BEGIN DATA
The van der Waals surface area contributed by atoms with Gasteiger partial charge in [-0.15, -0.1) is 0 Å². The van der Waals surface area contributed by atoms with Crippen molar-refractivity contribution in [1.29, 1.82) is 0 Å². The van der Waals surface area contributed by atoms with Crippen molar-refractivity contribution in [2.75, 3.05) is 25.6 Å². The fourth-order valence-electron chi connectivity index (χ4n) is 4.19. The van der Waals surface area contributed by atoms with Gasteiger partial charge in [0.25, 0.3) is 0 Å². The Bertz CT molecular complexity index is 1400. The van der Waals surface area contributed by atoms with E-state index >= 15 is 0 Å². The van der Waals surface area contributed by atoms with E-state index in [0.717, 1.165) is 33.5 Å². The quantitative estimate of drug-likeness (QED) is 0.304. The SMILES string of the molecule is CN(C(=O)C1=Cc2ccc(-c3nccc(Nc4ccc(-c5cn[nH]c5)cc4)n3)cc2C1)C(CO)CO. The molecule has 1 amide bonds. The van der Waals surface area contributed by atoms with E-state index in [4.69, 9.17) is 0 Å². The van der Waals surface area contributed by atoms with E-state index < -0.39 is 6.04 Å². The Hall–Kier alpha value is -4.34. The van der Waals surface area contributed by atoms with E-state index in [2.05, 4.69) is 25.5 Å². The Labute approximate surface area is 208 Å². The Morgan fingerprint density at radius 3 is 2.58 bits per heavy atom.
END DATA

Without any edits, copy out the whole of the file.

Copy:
The van der Waals surface area contributed by atoms with Gasteiger partial charge in [-0.15, -0.1) is 0 Å². The van der Waals surface area contributed by atoms with Crippen molar-refractivity contribution in [1.29, 1.82) is 0 Å². The van der Waals surface area contributed by atoms with Crippen molar-refractivity contribution in [2.75, 3.05) is 25.6 Å². The fourth-order valence-electron chi connectivity index (χ4n) is 4.19. The van der Waals surface area contributed by atoms with Gasteiger partial charge in [0.25, 0.3) is 0 Å². The Bertz CT molecular complexity index is 1400. The van der Waals surface area contributed by atoms with E-state index >= 15 is 0 Å². The van der Waals surface area contributed by atoms with E-state index in [0.717, 1.165) is 33.5 Å². The quantitative estimate of drug-likeness (QED) is 0.304. The SMILES string of the molecule is CN(C(=O)C1=Cc2ccc(-c3nccc(Nc4ccc(-c5cn[nH]c5)cc4)n3)cc2C1)C(CO)CO. The molecule has 1 amide bonds. The van der Waals surface area contributed by atoms with E-state index in [4.69, 9.17) is 0 Å². The van der Waals surface area contributed by atoms with E-state index < -0.39 is 6.04 Å². The Hall–Kier alpha value is -4.34. The van der Waals surface area contributed by atoms with E-state index in [2.05, 4.69) is 25.5 Å². The Labute approximate surface area is 208 Å². The Morgan fingerprint density at radius 3 is 2.58 bits per heavy atom.